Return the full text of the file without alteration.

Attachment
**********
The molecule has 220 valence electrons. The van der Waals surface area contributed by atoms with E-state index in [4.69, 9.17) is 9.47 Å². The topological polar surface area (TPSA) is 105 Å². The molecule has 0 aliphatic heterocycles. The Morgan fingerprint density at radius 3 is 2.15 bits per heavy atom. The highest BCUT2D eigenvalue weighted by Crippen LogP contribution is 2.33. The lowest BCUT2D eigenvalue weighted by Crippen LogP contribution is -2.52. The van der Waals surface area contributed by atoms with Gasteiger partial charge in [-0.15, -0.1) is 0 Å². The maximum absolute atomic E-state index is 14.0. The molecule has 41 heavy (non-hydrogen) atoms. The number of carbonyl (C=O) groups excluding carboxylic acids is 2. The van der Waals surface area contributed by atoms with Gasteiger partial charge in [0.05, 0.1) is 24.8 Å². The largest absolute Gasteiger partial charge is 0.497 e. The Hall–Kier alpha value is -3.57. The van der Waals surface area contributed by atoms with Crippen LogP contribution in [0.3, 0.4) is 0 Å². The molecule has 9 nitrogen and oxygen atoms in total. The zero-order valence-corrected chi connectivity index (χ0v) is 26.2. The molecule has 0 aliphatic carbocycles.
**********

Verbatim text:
The molecule has 220 valence electrons. The van der Waals surface area contributed by atoms with E-state index in [4.69, 9.17) is 9.47 Å². The topological polar surface area (TPSA) is 105 Å². The molecule has 0 aliphatic heterocycles. The Morgan fingerprint density at radius 3 is 2.15 bits per heavy atom. The highest BCUT2D eigenvalue weighted by Crippen LogP contribution is 2.33. The lowest BCUT2D eigenvalue weighted by Crippen LogP contribution is -2.52. The van der Waals surface area contributed by atoms with Gasteiger partial charge in [-0.15, -0.1) is 0 Å². The maximum absolute atomic E-state index is 14.0. The molecule has 41 heavy (non-hydrogen) atoms. The number of carbonyl (C=O) groups excluding carboxylic acids is 2. The van der Waals surface area contributed by atoms with Gasteiger partial charge in [0.05, 0.1) is 24.8 Å². The largest absolute Gasteiger partial charge is 0.497 e. The Hall–Kier alpha value is -3.57. The van der Waals surface area contributed by atoms with Crippen LogP contribution in [0.3, 0.4) is 0 Å². The molecule has 9 nitrogen and oxygen atoms in total. The zero-order valence-corrected chi connectivity index (χ0v) is 26.2. The molecule has 0 aliphatic carbocycles.